Hoeven Working to Improve Rancher Access to Fair & Competitive Markets, Strengthen Livestock Disaster Programs

BISMARCK, N.D. – At the North Dakota Stockmen’s Association annual meeting today, Senator John Hoeven discussed his efforts as the Ranking Member of the Senate Agriculture Appropriations Committee and a senior member of the Senate Agriculture Committee to:

  • Improve ranchers’ access to fair and competitive markets. 
    • This includes securing language in Fiscal Year (FY) 2022 funding legislation to establish at the Agricultural Marketing Service (AMS) a cattle contract library, which would help improve price transparency in cattle markets.
  • Strengthen livestock disaster programs, including the Livestock Indemnity Program (LIP), the Livestock Forage Program (LFP) and the Emergency Livestock Assistance Program (ELAP).
    • Hoeven recently hosted Senator John Boozman, Ranking Member of the Senate Agriculture Committee, in North Dakota for a discussion with local producers and commodity groups, giving them the opportunity to provide direct input as work begins on the next farm bill.
  • Secure funding for the Emergency Livestock Relief Program (ELRP), which is funded from the $750 million that Hoeven secured last September to aid livestock producers.
    • USDA began sending out ELRP phase-one assistance earlier and has paid out more than $600 million to producers.

“Due to the hard work of U.S. livestock producers, Americans have access to the highest-quality beef in the world, and as such, they deserve the opportunity to compete in a fair market,” said Hoeven. “That’s exactly what we’re working to accomplish by establishing a cattle contract library and advancing other initiatives to create more transparent and competitive cattle markets. At the same time, our ranchers have faced significant challenges, including from last year’s historic drought and severe spring weather, and we continue working to ensure they have the tools they need to recover.”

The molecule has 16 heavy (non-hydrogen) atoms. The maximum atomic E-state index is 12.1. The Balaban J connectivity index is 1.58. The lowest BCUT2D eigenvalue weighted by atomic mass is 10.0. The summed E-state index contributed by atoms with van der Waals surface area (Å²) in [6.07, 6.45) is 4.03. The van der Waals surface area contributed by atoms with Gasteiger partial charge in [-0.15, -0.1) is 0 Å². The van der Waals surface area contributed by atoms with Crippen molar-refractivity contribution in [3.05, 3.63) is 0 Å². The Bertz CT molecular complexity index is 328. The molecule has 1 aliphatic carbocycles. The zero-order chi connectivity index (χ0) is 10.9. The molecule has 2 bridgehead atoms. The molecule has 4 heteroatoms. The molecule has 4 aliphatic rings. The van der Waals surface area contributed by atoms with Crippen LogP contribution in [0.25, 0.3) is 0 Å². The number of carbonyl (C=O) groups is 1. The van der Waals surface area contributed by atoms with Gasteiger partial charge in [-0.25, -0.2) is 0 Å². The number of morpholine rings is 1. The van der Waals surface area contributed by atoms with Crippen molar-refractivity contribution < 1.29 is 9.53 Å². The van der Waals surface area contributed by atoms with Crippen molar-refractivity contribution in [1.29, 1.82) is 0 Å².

Improving Competition in Cattle Markets

In addition to advancing the cattle contract library, Hoeven worked to provide an additional $2 million in FY22 for AMS to enforce the Packers and Stockyards Act and has helped introduce legislation to:

  • Establish a new office at the U.S. Department of Agriculture (USDA) to investigate, prosecute and bring civil or administrative actions for violations of the Packers and Stockyards Act.
  • Require that a minimum of 50 percent of a meat packer’s weekly volume of beef slaughter be purchased on the open or spot market. The legislation is sponsored by Senators Chuck Grassley (R-Iowa) and Jon Tester (D-Mont.).
  • Expand ranchers’ ability to provide more locally-produced meat to consumers by utilizing custom slaughterhouses.

Strengthening Livestock Disaster Programs

Further, Hoeven is working to ensure livestock disaster programs effectively help ranchers to recover from losses due to natural disasters. After hearing producers’ concerns at a roundtable discussion he held earlier this year, Hoeven began working with the Farm Service Agency (FSA) to update LIP national payment rates to reflect actual market rates.

The senator raised the issue to Agriculture Secretary Tom Vilsack and FSA Administrator Zach Ducheneaux, pressing them to adjust the program’s rates and ensure it adequately covers losses due to eligible diseases. As a result, FSA updated LIP payment rates for calves weighing less than 250 pounds, which are now valued the same as non-adult cattle weighing between 250 and 399 pounds and increased payment rates for calves under 400 pounds.

Hoeven also introduced bipartisan legislation with Senator Tester last year to better align coverage between the LFP and ELAP. The bill would permanently increase producer assistance under LFP to more accurately compensate them for feed costs, while specifying that transportation costs for feed and water are covered losses under ELAP.